The newest generation of Non-Linear Editing Software all tout their ability to deal with a variety of sources without converting. Although, they may be able to do it, when it comes to working with a variety of source frame rates, I prefer to control the choices that are made. The following principles are a guide for working in fcp7 but can also be applied to other editing software.
24 fps (frames per second) is NOT the same as 24p. 24 fps is the speed which film is usually shot at (unless you’re Peter Jackson). 24p is 23.976 fps progressive. I can go in to the why’s and wherefore’s if necessary explaining this issue. Feature films are usually slightly slowed down to 24p when transferred to a video and/or digital format.
And 30p is not the same as 30 fps. 30p is 29.97 fps progressive. Unfortunately, 30 fps is sometimes used to describe 29.97 fps.
Is that clear? If not, get used to it.
With one exception, fcp does not do a good job editing with source clips whose frame rate does not match the sequence frame rate. The one exception is editing with 23.976 fps material (aka 24p) in a 29.97 fps sequence. FCP will add pulldown without any performance issues AFAIK BUT this will not give the best possible quality. To get the best quality and control, I’d suggest converting 24p material to 29.97 adding pulldown using AfterEffects. You could also use Compressor to do this, but I’m not sure what the quality issues are. You can also output to tape using something like an AJA card to add pulldown and then recapture.
Generally, you should have your sequence frame rate match the frame rate of most of your sources. But it’s a good idea to also take into consideration your end use. NTSC DVD’s require either 23.976 or 29.97 fps material. PAL DVD’s require 25 fps. However, most PAL DVD players and monitors will play NTSC DVD’s without issue. NTSC SD broadcast requires 29.97 fps, PAL SD broadcast requires 25 fps. HD? Many systems are frame rate agnostic as long as you’re using one of the standard frame rates. If you’re delivering to a Network, they’ll usually have specs you need to meet.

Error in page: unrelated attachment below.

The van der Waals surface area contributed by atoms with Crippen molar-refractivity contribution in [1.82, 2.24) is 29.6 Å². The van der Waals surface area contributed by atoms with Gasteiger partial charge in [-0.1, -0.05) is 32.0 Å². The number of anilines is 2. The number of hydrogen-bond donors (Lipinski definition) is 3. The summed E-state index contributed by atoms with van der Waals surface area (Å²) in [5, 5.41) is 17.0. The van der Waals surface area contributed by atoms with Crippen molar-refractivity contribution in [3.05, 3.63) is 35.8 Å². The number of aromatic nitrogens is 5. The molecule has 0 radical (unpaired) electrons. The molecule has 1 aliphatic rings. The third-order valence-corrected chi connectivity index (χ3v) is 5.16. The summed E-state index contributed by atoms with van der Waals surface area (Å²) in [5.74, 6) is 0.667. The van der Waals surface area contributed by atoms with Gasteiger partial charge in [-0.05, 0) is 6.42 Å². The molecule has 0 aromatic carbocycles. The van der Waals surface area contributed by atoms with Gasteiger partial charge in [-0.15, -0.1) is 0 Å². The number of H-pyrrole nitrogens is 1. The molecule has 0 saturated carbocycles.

There can be serious dangers in mixing frame rates in a sequence. FCP will attempt to conform your sources to your sequence frame rate, but it will not give you the best possible quality and you may have problems exporting your sequence. I also don’t think you’ll be able to media manage a sequence with mixed frame rates. And, you may get the occasional black frame in your output.
So generally, it’s a good idea to convert your source material to match your sequence frame rate before editing.
Compressor will do a great job of this if you enable frame controls and set retiming to “best.” There are some cases though where there are alternative workflows that may give you better results. If you’re editing in a 24p and some of your sources are 25 (PAL), you can “conform: in cinematools to 24p which will slightly slow down the material by just changing the metadata of the quicktime. This will only work with certain formats (prores works great) and is almost instaneous. You can also conform 29.97 to 24p or 25 but there will be a greater change in the perceived speed of the material. The change in pitch of the audio will also be more noticeable. You can adjust the pitch of the audio if necessary in SoundtrackPro.